Vanguard’s chief global economist called it the most important trend of his lifetime. Nobel prize-winning economist Robert Shiller said it was the single-most worrisome issue about the economy’s prospects going forward.
Everywhere, analysts are watching the rise of automation, robotics and artificial intelligence for the impact they could have on the global economy, but even with that level of interest, people may not realize just how widespread the impact of these intertwined trends could be.
According to a new study by McKinsey & Co., the fallout from this issue could be tremendous, with tens of millions of jobs impacted worldwide in the coming years.
“Major transitions lie ahead that could match or even exceed the scale of historical shifts out of agriculture and manufacturing,” the report read. “Our scenarios suggest that by 2030, 75 million to 375 million workers (3 to 14 percent of the global workforce) will need to switch occupational categories. Moreover, all workers will need to adapt, as their occupations evolve alongside increasingly capable machines.”
The report suggested that in 60% of occupations, 30% of the job’s work activities could be automated in coming years. Such forecasts sound devastating for workers, but McKinsey suggested that the real story was jobs being changed, as opposed to their simply being lost.
“While about half of all work activities globally have the technical potential to be automated by adapting currently demonstrated technologies, the proportion of work actually displaced by 2030 will likely be lower, because of technical, economic, and social factors that affect adoption,” it wrote. “It will also create new occupations that do not exist today, much as technologies of the past have done.”
Such shifts are likely to be more concentrated in lower paying jobs. Last year, the White House’s annual economic report of the president (under President Barack Obama) forecast an 83% chance that automation will take a job with an hourly wage below $20, a 31% chance automation will take a job with an hourly wage between $20 and $40, and just a 4% chance automation will take a job with an hourly wage above $40. According to recent research cited by Vanguard’s economist, every industrial robot takes up to six jobs, with some six million jobs at risk of being lost to automation over the coming decade.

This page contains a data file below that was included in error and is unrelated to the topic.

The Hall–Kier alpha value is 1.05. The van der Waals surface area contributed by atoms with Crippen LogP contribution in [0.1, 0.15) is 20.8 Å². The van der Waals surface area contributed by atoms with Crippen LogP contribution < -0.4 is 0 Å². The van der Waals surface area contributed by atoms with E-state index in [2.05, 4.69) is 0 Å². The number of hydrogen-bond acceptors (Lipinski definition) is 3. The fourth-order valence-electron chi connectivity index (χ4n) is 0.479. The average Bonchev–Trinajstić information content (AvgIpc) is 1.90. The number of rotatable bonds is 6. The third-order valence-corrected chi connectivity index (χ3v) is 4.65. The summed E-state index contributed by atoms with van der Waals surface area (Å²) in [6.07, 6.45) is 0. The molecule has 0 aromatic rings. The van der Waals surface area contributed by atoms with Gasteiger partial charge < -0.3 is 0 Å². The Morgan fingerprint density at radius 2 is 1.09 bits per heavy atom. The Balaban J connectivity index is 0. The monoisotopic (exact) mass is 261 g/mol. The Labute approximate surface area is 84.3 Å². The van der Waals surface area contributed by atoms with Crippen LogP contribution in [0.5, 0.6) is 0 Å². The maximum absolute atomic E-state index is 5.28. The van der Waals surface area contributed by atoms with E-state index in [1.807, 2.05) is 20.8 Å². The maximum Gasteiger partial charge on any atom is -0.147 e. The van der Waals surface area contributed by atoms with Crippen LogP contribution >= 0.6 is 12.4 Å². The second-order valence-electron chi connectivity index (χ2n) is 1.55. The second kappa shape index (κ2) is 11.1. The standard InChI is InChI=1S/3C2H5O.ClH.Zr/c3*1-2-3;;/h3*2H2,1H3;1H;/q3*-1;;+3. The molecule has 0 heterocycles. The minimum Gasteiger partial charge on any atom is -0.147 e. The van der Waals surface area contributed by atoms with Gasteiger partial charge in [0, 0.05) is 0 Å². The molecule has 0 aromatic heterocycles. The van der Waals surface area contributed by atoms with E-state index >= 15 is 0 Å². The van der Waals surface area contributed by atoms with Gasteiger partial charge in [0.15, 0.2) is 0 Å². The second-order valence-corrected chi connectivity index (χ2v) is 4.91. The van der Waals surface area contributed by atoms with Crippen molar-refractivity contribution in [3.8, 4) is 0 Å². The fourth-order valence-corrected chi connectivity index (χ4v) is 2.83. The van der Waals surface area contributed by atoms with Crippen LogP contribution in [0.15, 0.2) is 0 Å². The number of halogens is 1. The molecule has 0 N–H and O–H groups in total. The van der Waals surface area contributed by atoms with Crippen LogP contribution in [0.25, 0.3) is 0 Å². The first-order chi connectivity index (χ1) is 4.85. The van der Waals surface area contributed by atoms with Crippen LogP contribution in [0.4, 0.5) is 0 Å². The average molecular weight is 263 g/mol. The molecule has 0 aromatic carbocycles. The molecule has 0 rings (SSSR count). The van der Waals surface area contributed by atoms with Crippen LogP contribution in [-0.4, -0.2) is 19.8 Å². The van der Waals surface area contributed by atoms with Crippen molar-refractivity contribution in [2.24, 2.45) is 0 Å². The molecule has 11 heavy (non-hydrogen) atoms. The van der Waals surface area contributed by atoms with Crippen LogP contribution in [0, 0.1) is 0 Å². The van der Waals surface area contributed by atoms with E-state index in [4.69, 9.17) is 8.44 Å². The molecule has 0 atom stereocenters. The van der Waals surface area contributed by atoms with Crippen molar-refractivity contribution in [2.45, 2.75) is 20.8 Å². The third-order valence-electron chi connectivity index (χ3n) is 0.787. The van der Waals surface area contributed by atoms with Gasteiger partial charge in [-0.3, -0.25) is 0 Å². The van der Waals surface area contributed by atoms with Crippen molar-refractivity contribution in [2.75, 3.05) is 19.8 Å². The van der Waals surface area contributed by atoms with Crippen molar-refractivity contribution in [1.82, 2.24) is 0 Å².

The concentration of this trend will also depend on geography. In the United States, for example, McKinsey suggests that by 2030, 23% of current work activity hours could be automated. Meanwhile 39 million workers could be displaced, while 13% of the work force may need to switch occupational groups as automation takes over their current one. Those figures, which McKinsey said illustrated a range of outcomes, as opposed to a forecast, are based on the “midpoint scenario” for technology improvement and adoption. In the “rapid scenario,” 44% of work hours could be automated, while 73 million are displaced and 33% have to switch occupational groups.
For China (in the midpoint scenario), 16% of work activity hours could be automated, while 118 million could be displaced. In Germany, 24% of hours could be automated, while 9 million workers are displaced.
Carl Benedikt Frey and Michael Osborne, professors at Oxford University, suggested that as early as 2022, 47% of U.S. jobs — which would translate to about 70 million people — could be automated. Among other major economies, 69% of jobs in India and 77% of jobs in China could face the same fate.
According to Allied Market Research, the global industrial robotics market is seen growing at an compound annual growth rate of 5.4% through 2020, reaching a size of $41.2 billion by that point.
An exchange-traded fund that tied to this theme, the Global X Robotics & Artificial Intelligence ETF BOTZ, -0.29% , is up more than 60% so far this year. A similar fund, the ROBO Global Robotics & Automation Index ETF ROBO, -0.29% , is up 45.5%. Both are well above the 17.3% rise of the S&P 500 SPX, -0.20%
This article was originally published on Nov. 30.